FDM, fused deposition modeling, is an additive manufacturing process that creates three- dimensional objects by depositing plastic materials in layers. Unlike traditional subtractive manufacturing (machining) which removes material, additive manufacturing adds material through extruding thermoplastics. As a result, this reduces waste and allows businesses to produce parts faster and at a lower cost than traditional subtractive techniques. FDM printers are becoming very common in the workplace with desktop versions and commercial versions. The desktop printers are great for hobbyist and personal use. The commercial printers give the users more material options, larger build envelopes and higher quality parts with multiple layer thickness options. Cyb Llings uses Stratasys 400mc and 450mc FDM printers which are commercial grade printers to print parts for our customers.

The FDM process is best described by drawing a similarity to how a hot glue gun functions. A solid monofilament line of plastic is fed into a print head where it is melted and then extruded along a path on the build tray layer by layer following the part profile to build a part.

To prepare the print data, a CAD file is created by the engineer/designer for the desired part and is converted into a STL file format for the 3D printer software to read. The 3D printer software then slices the STL file into layers and creates sliced profiles used to create extrusion paths for the print heads to follow. This software used for the FDM printer provides options to change the fill the interior cavities on the part. The three options are sparse fill (honey comb), double density (honey comb with thicker walls) and a solid fill. Once the print data is prepared, the plastic filament line is fed into a heated print head then extruded out into the heated build chamber. The print head is mounted on the two axis (x-y plane) gantry systems that outline the part. The print tips can also be changed to switch the layer of thickness. The smaller the print head, the more finer features on a part and it provides a smoother surface finish. The build chamber is heated to stabilize the material as it is being printed, preventing warpage and delamination. The heated material is then placed on the build tray along the printing path that forms the contour of the part. The build tray moves in the z-axis and lowers as each layer is placed onto the part outlined. The amount of time it takes for each part to be built depends on a few things, fill volume, model complexity, print head size, model size, and the amount of support material required. There are two materials that are required for a part, the plastic filament and support material. The plastic filament has a variety of types of plastics (ABS-M30, ABS-M30i, PC-ABS, and ULTEM 9085). These materials are ideal for functional prototyping, manufacturing tools, end-use parts or concept models. Now, the support material is the foundation for the model and provides support for any cantilevered features. This support material is removed when the part is complete in the printer. There are two ways the support material can be removed, by breaking it away and/or dissolving it away in solvents.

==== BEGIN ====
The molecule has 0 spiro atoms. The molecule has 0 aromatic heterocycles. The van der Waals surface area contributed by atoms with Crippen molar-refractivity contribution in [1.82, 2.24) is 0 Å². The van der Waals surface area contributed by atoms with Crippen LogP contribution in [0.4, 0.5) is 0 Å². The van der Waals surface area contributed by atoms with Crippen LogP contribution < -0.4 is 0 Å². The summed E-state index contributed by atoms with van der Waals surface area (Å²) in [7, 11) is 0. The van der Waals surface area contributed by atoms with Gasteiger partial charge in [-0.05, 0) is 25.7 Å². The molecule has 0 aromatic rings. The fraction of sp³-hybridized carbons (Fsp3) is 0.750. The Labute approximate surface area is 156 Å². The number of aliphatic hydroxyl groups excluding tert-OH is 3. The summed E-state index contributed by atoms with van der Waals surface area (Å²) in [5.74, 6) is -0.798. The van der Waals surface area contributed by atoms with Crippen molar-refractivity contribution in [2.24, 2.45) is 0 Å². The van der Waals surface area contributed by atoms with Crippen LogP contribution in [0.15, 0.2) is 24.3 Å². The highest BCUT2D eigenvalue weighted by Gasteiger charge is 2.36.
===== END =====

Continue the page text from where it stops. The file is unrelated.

The FDM additive manufacturing process creates high strength and durable parts, parts can withstand heat, it can be used in a variety of ways (functional parts, prototype parts or space claim models), it is typically cost-effective, and has a high turnaround rate compared to traditional manufacturing. The FDM process helps to make your ideas become reality.